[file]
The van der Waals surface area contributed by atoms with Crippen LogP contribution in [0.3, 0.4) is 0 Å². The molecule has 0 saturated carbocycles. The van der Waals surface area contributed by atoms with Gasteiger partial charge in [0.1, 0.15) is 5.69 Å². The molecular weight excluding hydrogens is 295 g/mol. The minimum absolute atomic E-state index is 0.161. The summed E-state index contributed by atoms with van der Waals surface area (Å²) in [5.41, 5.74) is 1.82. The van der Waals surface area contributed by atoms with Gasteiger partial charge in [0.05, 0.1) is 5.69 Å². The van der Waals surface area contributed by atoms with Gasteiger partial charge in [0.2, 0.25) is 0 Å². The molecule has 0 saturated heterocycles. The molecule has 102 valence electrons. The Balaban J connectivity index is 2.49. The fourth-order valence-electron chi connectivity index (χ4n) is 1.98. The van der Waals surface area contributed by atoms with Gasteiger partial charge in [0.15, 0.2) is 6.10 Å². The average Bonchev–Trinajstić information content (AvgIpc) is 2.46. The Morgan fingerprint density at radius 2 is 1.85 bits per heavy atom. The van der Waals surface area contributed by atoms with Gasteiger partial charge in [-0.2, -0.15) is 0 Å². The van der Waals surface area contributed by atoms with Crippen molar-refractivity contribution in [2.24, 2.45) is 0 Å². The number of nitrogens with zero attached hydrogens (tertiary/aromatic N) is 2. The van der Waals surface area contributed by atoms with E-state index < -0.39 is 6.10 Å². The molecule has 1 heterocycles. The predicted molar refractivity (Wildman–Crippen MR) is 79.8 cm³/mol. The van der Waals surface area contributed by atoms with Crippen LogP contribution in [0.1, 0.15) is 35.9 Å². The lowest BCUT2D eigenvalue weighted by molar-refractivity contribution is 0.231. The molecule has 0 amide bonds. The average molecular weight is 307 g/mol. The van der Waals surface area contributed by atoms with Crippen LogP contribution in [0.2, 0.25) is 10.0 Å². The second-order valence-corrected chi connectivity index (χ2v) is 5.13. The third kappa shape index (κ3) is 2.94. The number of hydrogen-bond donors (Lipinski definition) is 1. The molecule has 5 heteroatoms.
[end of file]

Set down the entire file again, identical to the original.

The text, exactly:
The van der Waals surface area contributed by atoms with Crippen LogP contribution in [0.3, 0.4) is 0 Å². The molecule has 0 saturated carbocycles. The van der Waals surface area contributed by atoms with Gasteiger partial charge in [0.1, 0.15) is 5.69 Å². The molecular weight excluding hydrogens is 295 g/mol. The minimum absolute atomic E-state index is 0.161. The summed E-state index contributed by atoms with van der Waals surface area (Å²) in [5.41, 5.74) is 1.82. The van der Waals surface area contributed by atoms with Gasteiger partial charge in [0.05, 0.1) is 5.69 Å². The van der Waals surface area contributed by atoms with Gasteiger partial charge in [0.2, 0.25) is 0 Å². The molecule has 0 saturated heterocycles. The molecule has 102 valence electrons. The Balaban J connectivity index is 2.49. The fourth-order valence-electron chi connectivity index (χ4n) is 1.98. The van der Waals surface area contributed by atoms with Gasteiger partial charge in [0.15, 0.2) is 6.10 Å². The average Bonchev–Trinajstić information content (AvgIpc) is 2.46. The Morgan fingerprint density at radius 2 is 1.85 bits per heavy atom. The van der Waals surface area contributed by atoms with Gasteiger partial charge in [-0.2, -0.15) is 0 Å². The van der Waals surface area contributed by atoms with Crippen molar-refractivity contribution in [2.24, 2.45) is 0 Å². The number of nitrogens with zero attached hydrogens (tertiary/aromatic N) is 2. The van der Waals surface area contributed by atoms with E-state index < -0.39 is 6.10 Å². The molecule has 1 heterocycles. The predicted molar refractivity (Wildman–Crippen MR) is 79.8 cm³/mol. The van der Waals surface area contributed by atoms with Crippen LogP contribution in [0.1, 0.15) is 35.9 Å². The lowest BCUT2D eigenvalue weighted by molar-refractivity contribution is 0.231. The molecule has 0 amide bonds. The average molecular weight is 307 g/mol. The van der Waals surface area contributed by atoms with Crippen LogP contribution in [0.2, 0.25) is 10.0 Å². The second-order valence-corrected chi connectivity index (χ2v) is 5.13. The third kappa shape index (κ3) is 2.94. The number of hydrogen-bond donors (Lipinski definition) is 1. The molecule has 5 heteroatoms.